There's a theory that of all the disruptions to hit music-listening in the past ten years, the least talked about is the rise of the podcast. Until the mid-2000s, podcasts didn't exist outside of a few niche players, but in the past ten years, the medium has exploded. There are podcasts on every topic under the sun, including podcasts that drive national conversations, like Serial. There are bonafide podcasting celebrities like Marc Maron, and more and more brands are launching podcasts, with the actual content to be determined at a later date. Podcasts are all the rage, and they're capturing an increasing number of ears -- and taking listening time away from music.

But with all the hype about podcasting, there are several issues that could prevent it from growing much more -- or even lead to a decline in the format. For one, podcasting has a handful of superstars, and then a massively long tail of niche players. Finding podcasts is cumbersome -- you have to know what you're looking for and search it out, and then manually add a podcast to an app in order to make sure you hear new episodes. And podcasts still rely on old school ads, which are easy to skip through -- and there's no way to tell whether listeners are skipping the ads or not.

For existing properties, podcasting is a great way to increase reach -- KCRW and Public Radio International are already producing news shows like "To The Point," but podcasting makes the show available to people in other markets whose NPR stations don't carry it, or who miss the show on its initial broadcast and want to listen later. But podcasts without a larger sponsor, aside from those helmed by celebs, will have harder time. Plenty of podcast hosts see them as a loss-leader or brand building exercise -- but how long can they keep allocating time and resources to the format if it doesn't pay off.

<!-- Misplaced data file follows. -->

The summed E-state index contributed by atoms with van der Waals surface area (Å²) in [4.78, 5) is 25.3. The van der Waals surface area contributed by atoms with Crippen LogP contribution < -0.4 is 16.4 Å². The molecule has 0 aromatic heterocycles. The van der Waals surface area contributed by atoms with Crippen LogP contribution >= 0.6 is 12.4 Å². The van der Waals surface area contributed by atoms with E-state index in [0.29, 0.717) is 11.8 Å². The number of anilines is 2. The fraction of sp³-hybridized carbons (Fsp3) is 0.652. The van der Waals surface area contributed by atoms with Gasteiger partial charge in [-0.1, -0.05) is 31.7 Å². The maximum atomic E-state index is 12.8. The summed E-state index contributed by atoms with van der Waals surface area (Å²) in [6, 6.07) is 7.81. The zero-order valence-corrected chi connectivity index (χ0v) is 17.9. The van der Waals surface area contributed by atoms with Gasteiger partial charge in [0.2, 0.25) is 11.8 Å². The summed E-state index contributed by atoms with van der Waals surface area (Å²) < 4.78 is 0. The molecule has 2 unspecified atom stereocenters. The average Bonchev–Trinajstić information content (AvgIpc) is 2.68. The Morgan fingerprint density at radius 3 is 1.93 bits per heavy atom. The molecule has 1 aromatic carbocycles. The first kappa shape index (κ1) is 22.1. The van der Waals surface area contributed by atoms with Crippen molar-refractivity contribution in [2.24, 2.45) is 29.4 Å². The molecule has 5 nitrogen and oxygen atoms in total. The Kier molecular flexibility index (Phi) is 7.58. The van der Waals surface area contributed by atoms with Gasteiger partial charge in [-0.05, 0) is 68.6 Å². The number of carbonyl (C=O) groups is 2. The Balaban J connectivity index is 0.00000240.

At the same time, talk radio is emerging as a bigger force. We've seen this in the current election cycle, but it also crosses political lines. Talk radio is just easier to use and provides that lean back experience that many users want -- there's no searching beyond finding the initial station, no downloading, and no apps that can fill up your phone if you can't manage to listen to all your podcasts. And while anyone can make a podcast and post it, talk radio stations have a bit more of a filter, meaning the quality will likely be higher than a random podcast. At Dash, we've seen incredible metrics on our talk stations in the form of listenership that's nearly double that of our music stations.

For advertisers, talk stations have real metrics to see who is listening to ads -- no more guessing. Additionally, because talk radio is live, advertisers can adjust content to be more relevant and up-to-the-minute -- they don't have to worry about people listening to old ads on back issues of podcasts then being confused as to why a deal is no longer live. Talk radio shows can flow together and the hosts can easily co-promote, as opposed to podcasts, which seem to live in isolation.

This is not to say that the podcasting format will disappear; rather, it will likely rightsize as it comes back down to earth. But talk radio is ever-more ascendant, and advertisers should take a closer look.